Tanzania Association of Tour Operators (TATO) and Jane Goodall Institute (JGI) have forged a partnership to inculcate conservation values to the youth, as TATO seeks to payback to the community and nature, as part of its 40 years anniversary.

Founded in 1983, TATO has witnessed tourism development and tourist streams in the country surged from 54,000 tourists in 1983 to 1.5 million in 2022, with the foreign currency earnings rising from $12.8 million in 1983 to $2.5 billion in 2022.

Kicking off a first out of 40 planned events, as part of celebrating an incredible journey of 40 years, TATO announced to work with JGI’s Roots and Shoots project that seek to nurture young people to affect positive change on conservation drive in their communities.

TATO Chairman, Mr Wilbard Chambulo made a commitment before the World-renowned ethologist and conservationist Dr. Jane Goodall, who graced a flag off of the 40 years anniversary of the flamboyant advocacy agency with 300 plus members in the country’s northern safari capital of Arusha, over the weekend.

“As the first beneficiaries of the conservation efforts, we are going to work with JGI’s Roots and Shoots project to instill youth with conservation values across the country, as TATO turns 40 this year” Mr. Chambulo declared, amid applause from the tour operators gathered at Four Points by Sheraton, the Arusha Hotel, in Arusha.

Mr. Chambulo said an authoritative advocacy agency for the multi-billion-dollars tourism industry, TATO, is proud to be a driving force in fostering tourism business to flourish, as it turns 40 this year.

“With its members controlling 80 percent of Tanzania’s tourism market share, TATO is a leading advocacy agency for the tourism industry that earns $2.5 billion per year for the economy, equivalent to 17 percent of the country’s GDP” said TATO CEO, Mr. Sirili Akko.

Mr. Akko explained that TATO also plays a critical role in connecting businesses and individuals within the tourism to facilitate knowledge sharing, best practices, trade and networking along the industry value chain.

“The business association has initiated a ‘most ambitious’ plan with an objective to help local entrepreneurs launch and grow their businesses respectfully and responsibly” he noted.

TATO, under Chambulo’s leadership, has successfully managed to support 17 startups and counting to navigate through the intricate and costly process of formalising their tourism businesses, as part of his painstaking efforts to create new employers and taxpayers.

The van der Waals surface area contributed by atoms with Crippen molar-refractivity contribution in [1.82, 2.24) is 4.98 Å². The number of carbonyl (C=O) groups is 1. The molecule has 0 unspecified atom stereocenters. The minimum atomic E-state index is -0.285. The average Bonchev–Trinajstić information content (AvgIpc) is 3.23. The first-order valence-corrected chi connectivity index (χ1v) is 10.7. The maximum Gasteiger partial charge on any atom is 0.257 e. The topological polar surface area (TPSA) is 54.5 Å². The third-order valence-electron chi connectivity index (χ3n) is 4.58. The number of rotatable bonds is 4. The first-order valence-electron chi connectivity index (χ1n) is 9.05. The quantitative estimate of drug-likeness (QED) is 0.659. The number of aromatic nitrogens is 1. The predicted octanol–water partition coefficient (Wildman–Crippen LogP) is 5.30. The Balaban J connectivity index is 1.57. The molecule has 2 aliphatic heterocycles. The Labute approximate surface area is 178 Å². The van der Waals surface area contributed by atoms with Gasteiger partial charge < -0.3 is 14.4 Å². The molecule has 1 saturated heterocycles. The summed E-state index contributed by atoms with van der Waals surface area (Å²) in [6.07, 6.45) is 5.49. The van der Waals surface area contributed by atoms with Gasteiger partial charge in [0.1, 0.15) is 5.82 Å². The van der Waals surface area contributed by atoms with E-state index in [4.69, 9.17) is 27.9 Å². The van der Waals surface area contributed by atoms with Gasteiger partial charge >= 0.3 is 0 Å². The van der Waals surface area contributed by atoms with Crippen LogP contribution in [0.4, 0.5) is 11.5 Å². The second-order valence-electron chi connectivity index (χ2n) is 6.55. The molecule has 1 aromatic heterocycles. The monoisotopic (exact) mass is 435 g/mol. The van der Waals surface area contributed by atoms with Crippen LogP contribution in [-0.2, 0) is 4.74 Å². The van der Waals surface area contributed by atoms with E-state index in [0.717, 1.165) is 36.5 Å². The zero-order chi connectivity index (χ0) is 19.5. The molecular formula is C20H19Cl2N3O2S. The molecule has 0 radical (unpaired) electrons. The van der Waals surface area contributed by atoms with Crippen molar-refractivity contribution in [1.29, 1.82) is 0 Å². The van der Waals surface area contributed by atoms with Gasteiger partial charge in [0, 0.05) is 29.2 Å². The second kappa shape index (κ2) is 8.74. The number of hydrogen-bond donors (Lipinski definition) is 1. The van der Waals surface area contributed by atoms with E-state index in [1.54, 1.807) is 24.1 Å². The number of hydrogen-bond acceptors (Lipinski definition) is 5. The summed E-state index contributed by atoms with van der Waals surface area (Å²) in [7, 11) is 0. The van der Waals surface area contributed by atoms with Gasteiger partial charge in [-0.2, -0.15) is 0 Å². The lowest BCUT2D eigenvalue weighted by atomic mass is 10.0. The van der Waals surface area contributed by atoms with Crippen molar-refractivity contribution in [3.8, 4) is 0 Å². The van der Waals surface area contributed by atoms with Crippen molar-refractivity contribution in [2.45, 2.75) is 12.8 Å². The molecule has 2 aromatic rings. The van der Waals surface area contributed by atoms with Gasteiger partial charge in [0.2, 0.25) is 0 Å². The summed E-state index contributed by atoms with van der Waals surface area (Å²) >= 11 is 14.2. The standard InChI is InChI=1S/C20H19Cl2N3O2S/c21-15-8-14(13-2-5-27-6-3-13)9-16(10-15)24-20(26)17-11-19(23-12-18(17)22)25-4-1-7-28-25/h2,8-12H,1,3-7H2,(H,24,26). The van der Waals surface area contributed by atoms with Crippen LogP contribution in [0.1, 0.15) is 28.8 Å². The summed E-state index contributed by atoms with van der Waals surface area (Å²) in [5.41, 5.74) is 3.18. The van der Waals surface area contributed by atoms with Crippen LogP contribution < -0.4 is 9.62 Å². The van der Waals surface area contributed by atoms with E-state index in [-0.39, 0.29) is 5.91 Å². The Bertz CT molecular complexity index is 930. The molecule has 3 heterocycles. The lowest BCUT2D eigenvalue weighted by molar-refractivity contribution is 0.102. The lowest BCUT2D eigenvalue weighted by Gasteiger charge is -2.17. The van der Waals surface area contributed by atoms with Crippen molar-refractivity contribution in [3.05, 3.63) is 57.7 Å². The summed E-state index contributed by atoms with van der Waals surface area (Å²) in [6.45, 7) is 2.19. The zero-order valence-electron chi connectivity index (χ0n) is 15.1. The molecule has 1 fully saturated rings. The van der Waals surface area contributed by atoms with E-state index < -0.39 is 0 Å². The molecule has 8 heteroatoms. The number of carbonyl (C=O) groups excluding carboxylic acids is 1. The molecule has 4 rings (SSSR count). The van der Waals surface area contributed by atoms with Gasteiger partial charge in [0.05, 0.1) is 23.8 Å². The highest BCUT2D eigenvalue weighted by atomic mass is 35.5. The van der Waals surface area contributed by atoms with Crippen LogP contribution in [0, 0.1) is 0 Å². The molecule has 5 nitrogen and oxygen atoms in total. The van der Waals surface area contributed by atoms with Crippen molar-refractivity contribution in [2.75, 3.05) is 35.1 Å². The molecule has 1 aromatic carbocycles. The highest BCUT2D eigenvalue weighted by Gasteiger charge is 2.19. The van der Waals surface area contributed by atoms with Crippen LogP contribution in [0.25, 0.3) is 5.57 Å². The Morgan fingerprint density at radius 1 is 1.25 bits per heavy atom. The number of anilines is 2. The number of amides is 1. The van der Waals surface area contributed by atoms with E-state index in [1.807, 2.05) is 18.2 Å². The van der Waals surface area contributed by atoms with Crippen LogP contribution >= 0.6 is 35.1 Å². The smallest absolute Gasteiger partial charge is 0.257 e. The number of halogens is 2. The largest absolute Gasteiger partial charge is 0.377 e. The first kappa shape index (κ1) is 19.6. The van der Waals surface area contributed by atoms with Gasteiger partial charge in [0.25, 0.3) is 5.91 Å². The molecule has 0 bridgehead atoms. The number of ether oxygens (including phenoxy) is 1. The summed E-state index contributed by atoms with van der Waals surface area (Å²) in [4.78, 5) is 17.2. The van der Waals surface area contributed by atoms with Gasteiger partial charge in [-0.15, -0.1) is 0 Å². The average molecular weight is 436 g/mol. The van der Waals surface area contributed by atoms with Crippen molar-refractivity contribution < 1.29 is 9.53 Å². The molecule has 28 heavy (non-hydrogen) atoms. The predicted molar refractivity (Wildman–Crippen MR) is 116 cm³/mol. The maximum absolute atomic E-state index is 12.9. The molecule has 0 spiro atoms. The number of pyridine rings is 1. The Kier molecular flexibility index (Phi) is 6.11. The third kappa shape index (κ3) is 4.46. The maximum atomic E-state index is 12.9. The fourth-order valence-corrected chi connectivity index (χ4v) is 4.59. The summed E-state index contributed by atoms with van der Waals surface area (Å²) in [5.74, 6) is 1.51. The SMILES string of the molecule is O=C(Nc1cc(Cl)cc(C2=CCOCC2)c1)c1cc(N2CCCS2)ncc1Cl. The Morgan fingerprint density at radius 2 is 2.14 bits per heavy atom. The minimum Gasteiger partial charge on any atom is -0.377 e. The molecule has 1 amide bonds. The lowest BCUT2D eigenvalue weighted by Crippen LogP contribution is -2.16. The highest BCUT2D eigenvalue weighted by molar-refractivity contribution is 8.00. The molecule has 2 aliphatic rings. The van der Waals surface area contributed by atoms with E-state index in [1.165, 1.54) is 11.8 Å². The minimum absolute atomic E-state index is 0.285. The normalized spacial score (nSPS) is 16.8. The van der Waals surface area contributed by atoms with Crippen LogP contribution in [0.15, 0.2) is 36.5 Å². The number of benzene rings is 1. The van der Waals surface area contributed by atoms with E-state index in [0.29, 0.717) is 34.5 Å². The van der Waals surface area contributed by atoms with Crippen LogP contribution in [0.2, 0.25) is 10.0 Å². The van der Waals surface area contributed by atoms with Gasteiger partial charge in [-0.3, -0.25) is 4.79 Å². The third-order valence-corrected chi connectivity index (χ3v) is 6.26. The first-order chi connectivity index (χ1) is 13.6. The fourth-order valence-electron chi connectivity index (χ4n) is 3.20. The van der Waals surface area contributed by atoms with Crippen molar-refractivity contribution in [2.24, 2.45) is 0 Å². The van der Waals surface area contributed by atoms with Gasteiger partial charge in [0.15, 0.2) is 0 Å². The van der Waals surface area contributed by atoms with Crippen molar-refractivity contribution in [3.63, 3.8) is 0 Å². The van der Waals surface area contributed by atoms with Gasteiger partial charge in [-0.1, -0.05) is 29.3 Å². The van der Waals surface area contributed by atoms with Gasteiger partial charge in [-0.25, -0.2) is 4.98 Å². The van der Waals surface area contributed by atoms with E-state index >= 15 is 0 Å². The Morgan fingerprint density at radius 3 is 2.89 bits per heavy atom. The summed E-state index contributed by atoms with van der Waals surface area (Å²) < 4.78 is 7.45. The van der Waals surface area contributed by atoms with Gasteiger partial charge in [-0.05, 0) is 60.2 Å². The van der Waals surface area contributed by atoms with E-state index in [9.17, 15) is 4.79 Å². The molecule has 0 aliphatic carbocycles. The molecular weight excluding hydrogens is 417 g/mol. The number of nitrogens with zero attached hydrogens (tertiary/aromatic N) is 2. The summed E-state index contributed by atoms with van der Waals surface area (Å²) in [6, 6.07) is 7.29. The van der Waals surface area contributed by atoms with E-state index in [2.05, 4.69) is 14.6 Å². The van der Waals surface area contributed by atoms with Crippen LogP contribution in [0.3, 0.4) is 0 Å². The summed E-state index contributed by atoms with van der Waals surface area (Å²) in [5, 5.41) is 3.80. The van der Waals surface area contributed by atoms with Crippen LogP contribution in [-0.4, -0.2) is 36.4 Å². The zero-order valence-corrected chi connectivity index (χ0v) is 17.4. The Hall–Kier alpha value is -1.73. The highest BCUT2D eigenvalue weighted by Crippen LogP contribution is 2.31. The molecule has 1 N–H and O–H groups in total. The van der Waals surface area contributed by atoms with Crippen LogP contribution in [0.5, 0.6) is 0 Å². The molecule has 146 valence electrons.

TATO is also one of the pioneers of an extensive anti-poaching programme designed to protect the priceless wildlife heritage into Africa’s wild animals-richest national park of Serengeti.

De-snaring Progamme, the first of its kind, bankrolled by TATO members and other investors in Serengeti under Chambulo’s stewardship, implemented by the Frankfurt Zoological Society in collaboration with the Tanzania National Parks, is designed to remove the widespread snares set by local bush meat mongers to trap mass wildlife within the Serengeti and beyond.

The once poverty-driven subsistence poaching has slowly, but surely, graduated into large-scale and commercial undertaking, putting Tanzania’s flagship national park of Serengeti under renewed pressure after a brief stint of a lull.

The ongoing Serengeti De-Snaring Program has successfully removed thousands of snares and released hundreds of trapped animals in his initiative to promote responsible tourism and protect the sacred landscape of the Serengeti.

Dr. Jane Goodall expressed her gratitude to TATO for unanimously decision to partner with JGI’s Roots and Shoots project to impart conservation education on future leaders.

“It was worth coming here,” said Dr. Goodall, shortly after TATO announcement to collaborate with JGI’s Roots and Shoots project.

The founder of JGI pleaded with the tour operators to educated tourists on the importance of supporting conservation drive and more so to respect wild animals.

“I’ve seen many changes in Tanzania compared to when I set foot in the first time. The difference between then and now is impossible to explain. Nature is so kind, lets not hurt it to the extent of retaliating” Dr. Goodall told the TATO members.
She was also of the view that Tour operators should consider supporting rural communities who have nothing than natural resources to eke a living, if they’re to stop utilizing the nature unsustainably.

Dr. Goodall is a passionate road warrior, traveling nearly 300 days each year on a worldwide speaking tour to raise awareness, inspire change, and encourage each individual to do his or her part in making the world a better place.

Jane’s love for animals started at a young age and in July of 1960, at the age of 26, she followed her dreams and travelled from England to what is now known as Tanzania, to bravely enter the little-known world of wild chimpanzees.

She was equipped with nothing more than a notebook and a pair of binoculars, but with her unyielding patience and optimism, she won the trust of the Gombe chimpanzees, and opened a window into their lives for all to see.

Jane’s studies has taught humanity one of the most important lessons – that we humans are not the only beings on this planet with personalities, minds capable of thinking and above all, emotions.Her findings shook the scientific community and made the world re-evaluate what it means to be human.